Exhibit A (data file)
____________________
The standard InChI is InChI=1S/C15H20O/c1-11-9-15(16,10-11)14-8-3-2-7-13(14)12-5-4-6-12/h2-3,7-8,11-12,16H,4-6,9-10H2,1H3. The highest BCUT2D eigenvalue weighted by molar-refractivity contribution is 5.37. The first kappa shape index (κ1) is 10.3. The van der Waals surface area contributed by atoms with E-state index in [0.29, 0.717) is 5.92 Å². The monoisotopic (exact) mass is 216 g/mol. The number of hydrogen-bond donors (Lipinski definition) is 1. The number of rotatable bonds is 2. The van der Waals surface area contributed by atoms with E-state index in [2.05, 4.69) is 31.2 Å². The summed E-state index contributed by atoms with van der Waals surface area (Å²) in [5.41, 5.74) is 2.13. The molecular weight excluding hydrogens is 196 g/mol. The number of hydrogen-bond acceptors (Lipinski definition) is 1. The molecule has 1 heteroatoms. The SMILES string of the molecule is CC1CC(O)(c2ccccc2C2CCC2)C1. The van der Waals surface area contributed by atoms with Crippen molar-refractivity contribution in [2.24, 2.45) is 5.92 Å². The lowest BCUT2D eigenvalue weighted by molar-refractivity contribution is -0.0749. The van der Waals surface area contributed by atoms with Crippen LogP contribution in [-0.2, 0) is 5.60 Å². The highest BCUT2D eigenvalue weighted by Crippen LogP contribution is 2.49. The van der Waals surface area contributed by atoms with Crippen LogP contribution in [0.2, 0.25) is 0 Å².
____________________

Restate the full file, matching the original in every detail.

The standard InChI is InChI=1S/C15H20O/c1-11-9-15(16,10-11)14-8-3-2-7-13(14)12-5-4-6-12/h2-3,7-8,11-12,16H,4-6,9-10H2,1H3. The highest BCUT2D eigenvalue weighted by molar-refractivity contribution is 5.37. The first kappa shape index (κ1) is 10.3. The van der Waals surface area contributed by atoms with E-state index in [0.29, 0.717) is 5.92 Å². The monoisotopic (exact) mass is 216 g/mol. The number of hydrogen-bond donors (Lipinski definition) is 1. The number of rotatable bonds is 2. The van der Waals surface area contributed by atoms with E-state index in [2.05, 4.69) is 31.2 Å². The summed E-state index contributed by atoms with van der Waals surface area (Å²) in [5.41, 5.74) is 2.13. The molecular weight excluding hydrogens is 196 g/mol. The number of hydrogen-bond acceptors (Lipinski definition) is 1. The molecule has 1 heteroatoms. The SMILES string of the molecule is CC1CC(O)(c2ccccc2C2CCC2)C1. The van der Waals surface area contributed by atoms with Crippen molar-refractivity contribution in [2.24, 2.45) is 5.92 Å². The lowest BCUT2D eigenvalue weighted by molar-refractivity contribution is -0.0749. The van der Waals surface area contributed by atoms with Crippen LogP contribution in [-0.2, 0) is 5.60 Å². The highest BCUT2D eigenvalue weighted by Crippen LogP contribution is 2.49. The van der Waals surface area contributed by atoms with Crippen LogP contribution in [0.2, 0.25) is 0 Å².